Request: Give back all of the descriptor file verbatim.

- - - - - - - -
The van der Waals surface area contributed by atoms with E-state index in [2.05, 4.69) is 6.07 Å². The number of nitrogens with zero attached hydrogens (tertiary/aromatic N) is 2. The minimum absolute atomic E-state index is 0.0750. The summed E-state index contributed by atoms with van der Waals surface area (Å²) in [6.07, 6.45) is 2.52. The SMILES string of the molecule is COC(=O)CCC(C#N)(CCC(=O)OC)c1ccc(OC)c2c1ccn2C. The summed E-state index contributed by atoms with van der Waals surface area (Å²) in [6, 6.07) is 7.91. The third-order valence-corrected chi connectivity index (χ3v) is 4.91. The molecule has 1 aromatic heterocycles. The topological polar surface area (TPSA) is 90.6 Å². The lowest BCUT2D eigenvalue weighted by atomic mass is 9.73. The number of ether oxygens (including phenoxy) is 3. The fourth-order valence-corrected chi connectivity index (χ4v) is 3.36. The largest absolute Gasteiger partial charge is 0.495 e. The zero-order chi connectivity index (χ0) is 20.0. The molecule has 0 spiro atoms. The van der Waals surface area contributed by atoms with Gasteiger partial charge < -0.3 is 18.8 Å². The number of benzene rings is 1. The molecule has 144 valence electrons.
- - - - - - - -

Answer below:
The van der Waals surface area contributed by atoms with E-state index in [2.05, 4.69) is 6.07 Å². The number of nitrogens with zero attached hydrogens (tertiary/aromatic N) is 2. The minimum absolute atomic E-state index is 0.0750. The summed E-state index contributed by atoms with van der Waals surface area (Å²) in [6.07, 6.45) is 2.52. The SMILES string of the molecule is COC(=O)CCC(C#N)(CCC(=O)OC)c1ccc(OC)c2c1ccn2C. The summed E-state index contributed by atoms with van der Waals surface area (Å²) in [6, 6.07) is 7.91. The third-order valence-corrected chi connectivity index (χ3v) is 4.91. The molecule has 1 aromatic heterocycles. The topological polar surface area (TPSA) is 90.6 Å². The lowest BCUT2D eigenvalue weighted by atomic mass is 9.73. The number of ether oxygens (including phenoxy) is 3. The fourth-order valence-corrected chi connectivity index (χ4v) is 3.36. The largest absolute Gasteiger partial charge is 0.495 e. The zero-order chi connectivity index (χ0) is 20.0. The molecule has 0 spiro atoms. The van der Waals surface area contributed by atoms with Gasteiger partial charge < -0.3 is 18.8 Å². The number of benzene rings is 1. The molecule has 144 valence electrons.